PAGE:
Micro Mages was ranked 58th on the list of best games for the year 2019 by French newspaper Le Monde, outranking popular games produced by well-known and established studios such as Nintendo or Activision. That alone could have been enough to persuade Nicolas and Julius to turn their passion for making games into a full-time activity, and after the Kickstarter campaign was completed at the end of 2019, they did.
They’ve been working on several projects since then. Yet, they have been struggling with completing long-term undertakings. They sometimes feel they have worked too long on the same game or that they have too many ideas to sort through. Fun is always what they aim for, both in their work method and the final delivered product. While developing a game, they often realize that something is missing to make it reach a satisfactory level of entertainment: “It can be a missing pattern, or connection; usually we have to admit that the gameplay just lacks that one tiny element that will transform a good game into a great one.” The team confessed that they have a few very promising games whose development in on hold that are just waiting for the right time and the right idea to be completed.
There are still extraordinary circumstances that have given the two friends the extra push they needed to publish new games. Specifically, two editions of the NesDev Compo, a homebrew NES competition whose purpose is precisely to help passionate developers focus their energy on a finished project. They participated for the first time in 2019, through hard work and incredible concentration they managed to develop an entire game in less than a month. They were both very surprised when their fun project, Böbl, won first place. The initial concept for the game was incredibly simple: recreate the fun times most people have spent in water as children, in the bath or at the beach, submerging a buoyant object and watching it bounce out of the water from the effect of the upthrust once it was released. “We were delighted when the speedrunner community took over the game and ran with it! And we love the Böbl rap that the fans made! It’s always so great to see the players take something you’ve created and add their own creativity to it.”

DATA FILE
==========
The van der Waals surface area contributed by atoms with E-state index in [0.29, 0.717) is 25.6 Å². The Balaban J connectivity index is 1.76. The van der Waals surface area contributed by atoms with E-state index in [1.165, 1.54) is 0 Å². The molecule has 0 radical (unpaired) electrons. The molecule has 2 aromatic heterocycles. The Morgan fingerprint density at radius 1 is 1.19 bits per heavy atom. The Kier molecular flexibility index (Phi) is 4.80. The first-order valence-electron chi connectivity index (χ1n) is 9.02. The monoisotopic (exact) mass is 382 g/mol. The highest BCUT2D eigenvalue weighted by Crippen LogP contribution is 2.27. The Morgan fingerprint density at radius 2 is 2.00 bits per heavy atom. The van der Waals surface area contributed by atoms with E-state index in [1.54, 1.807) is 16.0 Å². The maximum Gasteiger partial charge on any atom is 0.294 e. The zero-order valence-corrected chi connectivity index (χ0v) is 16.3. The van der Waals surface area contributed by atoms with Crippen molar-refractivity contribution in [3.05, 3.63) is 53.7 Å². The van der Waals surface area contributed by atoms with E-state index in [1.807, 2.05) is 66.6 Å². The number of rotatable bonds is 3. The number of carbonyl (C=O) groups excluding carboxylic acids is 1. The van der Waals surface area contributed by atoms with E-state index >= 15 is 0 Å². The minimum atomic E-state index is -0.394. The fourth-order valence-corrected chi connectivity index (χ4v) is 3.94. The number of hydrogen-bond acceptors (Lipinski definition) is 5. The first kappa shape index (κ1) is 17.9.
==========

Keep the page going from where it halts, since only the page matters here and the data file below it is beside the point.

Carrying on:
The following year, Morphcat entered the Nesdev Compo again, and won first prize, again, with Spacegulls, a platformer finished in a record time of 7 days. “The competitions have been great motivators for us, we worked non-stop for days to meet the deadline and were glad to have a functional game to share at the end,” the team commented. “We never really aimed for the first place, but it shows that people enjoy our games and that’s the best thing we could ask for.” Incidentally, both Micro Mages and Spacegulls have been used during the Games Done Quick charity speedrun marathon in the past years. The team seems to thrive on producing games that can be altogether fun, nostalgic and challenging.
When Piepacker contacted Morphcat to build a partnership, Julius and Nicolas were both enthusiastic. “It was a great way to add another dimension to our games and create even more shared experiences. Our objective is to create moments favorable to laughter, cooperation, or cunning dirty tricks in good play. Piepacker allows our game that extra feature of playing online while seeing and talking to your friends. It was a great way to have more people enjoy our games,” the team said. “The project seduced us especially because everything was done by the book, all game publishers were contacted, and they all agreed to have their games on Piepacker, guaranteeing a broad, legal distribution.” Nicolas also really enjoys helping the Piepacker team turn his pixel art design into 3D masks: “yet another way for me to explore the art of our games in a new form!”
Super Bat Puncher, Micro Mages, Böbl, and Spacegulls are all available to play on Piepacker! And if you want to support and learn more about Morphcat games, the two game makers hold regular live developing sessions on their Twitch channel, it’s the best place to stay tuned on what they’ll do next!